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Golubovíc, A., Arsovski, D., & Tomović, L. , Habitat configuration affects jumping behavior of the herman's tortoise (testudo hermanni). Unpublished paper presented at 4th Congress of the ecologists of Macedonia. 
Added by: Admin (06 Jan 2014 18:24:29 UTC)
Resource type: Conference Paper
BibTeX citation key: Golubovc2012
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Categories: General
Keywords: Schildkröten - turtles + tortoises, Testudinidae, Testudo hermanni, Verhalten - ethology
Creators: Arsovski, Golubovíc, Tomović
Collection: 4th Congress of the ecologists of Macedonia
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Views index: 16%
Popularity index: 4%
Abstract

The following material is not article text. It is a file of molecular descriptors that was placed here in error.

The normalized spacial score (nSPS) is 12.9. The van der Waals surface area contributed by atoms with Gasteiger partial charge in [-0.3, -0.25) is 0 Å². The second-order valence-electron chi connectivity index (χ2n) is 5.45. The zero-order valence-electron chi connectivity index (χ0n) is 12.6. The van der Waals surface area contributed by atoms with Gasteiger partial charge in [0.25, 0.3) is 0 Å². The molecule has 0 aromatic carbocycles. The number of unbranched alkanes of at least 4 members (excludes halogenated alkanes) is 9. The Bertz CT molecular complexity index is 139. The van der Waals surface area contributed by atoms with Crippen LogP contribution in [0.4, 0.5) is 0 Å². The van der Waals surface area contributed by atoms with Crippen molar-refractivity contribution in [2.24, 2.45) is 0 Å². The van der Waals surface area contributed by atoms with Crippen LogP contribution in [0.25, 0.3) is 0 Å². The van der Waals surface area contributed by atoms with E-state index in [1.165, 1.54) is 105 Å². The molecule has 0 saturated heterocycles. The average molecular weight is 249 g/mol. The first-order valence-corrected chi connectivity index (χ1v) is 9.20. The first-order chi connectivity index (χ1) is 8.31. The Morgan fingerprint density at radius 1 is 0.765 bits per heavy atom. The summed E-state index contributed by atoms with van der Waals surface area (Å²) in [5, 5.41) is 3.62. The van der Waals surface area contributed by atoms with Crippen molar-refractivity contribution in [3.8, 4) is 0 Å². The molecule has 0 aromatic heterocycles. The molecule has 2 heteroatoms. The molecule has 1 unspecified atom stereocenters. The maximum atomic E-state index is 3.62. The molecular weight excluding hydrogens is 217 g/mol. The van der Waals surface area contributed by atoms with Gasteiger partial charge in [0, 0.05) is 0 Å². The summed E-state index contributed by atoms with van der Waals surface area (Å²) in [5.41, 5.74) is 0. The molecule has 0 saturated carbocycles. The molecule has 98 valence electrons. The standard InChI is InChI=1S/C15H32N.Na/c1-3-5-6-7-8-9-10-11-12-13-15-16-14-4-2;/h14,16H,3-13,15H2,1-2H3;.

Testudinidae Studies that explore abilities of armoured animals (e.g. armadillos and chelonians) to overcome obstacles in complex environment of the microhabitats are generally lacking. Although recent researches have confirmed vast importance of visual perception for tortoises, cliff performances and depth perception have been rarely explored in this animal group. In our study of two populations of Hermann’s tortoise (Testudo hermanni) inhabiting different habitats (flat habitat at Konjsko village and habitat with high cliffs on the island of Golem Grad), we checked: how jumping willingness varies between populations from different habitats; does gender, age and body size affect jumping behaviour; how environmental parameters shape jumping performance? Results of this study showed substantial differences in jumping performances between animals inhabiting areas with high cliffs and the population from the flat habitat – individuals from the flat habitat were less willing to jump. There were no differences in jumping readiness in relation to sex and morphology in adult individuals. Immature individuals were less motivated to jump than adult animals. We presume that experience mainly contributes to observed behavioural differences. Animals with more jumping practice (at interpopulation level - animals from habitat with high cliffs; at intrapopulation level - older animals) are keener to step over height obstacle. Tortoise cliff performances may have significant interpopulation variability and important role in spatial ecology. Since the cliff performances are strongly associated with habitat structure and microhabitat complexity, abilities to face cliff obstacles may have an important survival value, and thus can be under strong selective pressure. It remains to check how precisely this behavioural trait is related to experience. Way in which habitat shapes mobility of tortoises should be an important factor in translocation planning and thus have conservational value.
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